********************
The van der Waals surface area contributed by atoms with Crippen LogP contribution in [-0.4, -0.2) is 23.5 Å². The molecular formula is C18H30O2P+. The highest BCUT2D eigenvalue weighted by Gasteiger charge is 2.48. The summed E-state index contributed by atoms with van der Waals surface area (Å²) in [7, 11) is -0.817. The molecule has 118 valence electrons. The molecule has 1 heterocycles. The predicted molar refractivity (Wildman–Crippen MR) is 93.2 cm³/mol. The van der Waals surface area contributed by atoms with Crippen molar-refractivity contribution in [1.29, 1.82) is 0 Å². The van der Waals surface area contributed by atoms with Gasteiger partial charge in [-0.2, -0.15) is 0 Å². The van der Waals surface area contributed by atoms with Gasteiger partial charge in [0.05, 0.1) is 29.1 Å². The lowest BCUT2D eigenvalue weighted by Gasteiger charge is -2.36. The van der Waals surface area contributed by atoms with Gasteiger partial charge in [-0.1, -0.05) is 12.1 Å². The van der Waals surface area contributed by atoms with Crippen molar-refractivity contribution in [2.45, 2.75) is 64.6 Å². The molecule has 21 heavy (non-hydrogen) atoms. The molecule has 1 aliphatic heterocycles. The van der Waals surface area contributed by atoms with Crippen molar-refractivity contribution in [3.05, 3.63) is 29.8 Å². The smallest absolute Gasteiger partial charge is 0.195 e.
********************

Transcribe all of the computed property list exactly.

The van der Waals surface area contributed by atoms with Crippen LogP contribution in [-0.4, -0.2) is 23.5 Å². The molecular formula is C18H30O2P+. The highest BCUT2D eigenvalue weighted by Gasteiger charge is 2.48. The summed E-state index contributed by atoms with van der Waals surface area (Å²) in [7, 11) is -0.817. The molecule has 118 valence electrons. The molecule has 1 heterocycles. The predicted molar refractivity (Wildman–Crippen MR) is 93.2 cm³/mol. The van der Waals surface area contributed by atoms with Crippen molar-refractivity contribution in [1.29, 1.82) is 0 Å². The van der Waals surface area contributed by atoms with Gasteiger partial charge in [-0.2, -0.15) is 0 Å². The van der Waals surface area contributed by atoms with Gasteiger partial charge in [0.05, 0.1) is 29.1 Å². The lowest BCUT2D eigenvalue weighted by Gasteiger charge is -2.36. The van der Waals surface area contributed by atoms with Gasteiger partial charge in [-0.1, -0.05) is 12.1 Å². The van der Waals surface area contributed by atoms with Crippen molar-refractivity contribution in [2.45, 2.75) is 64.6 Å². The molecule has 21 heavy (non-hydrogen) atoms. The molecule has 1 aliphatic heterocycles. The van der Waals surface area contributed by atoms with Crippen molar-refractivity contribution in [3.05, 3.63) is 29.8 Å². The smallest absolute Gasteiger partial charge is 0.195 e.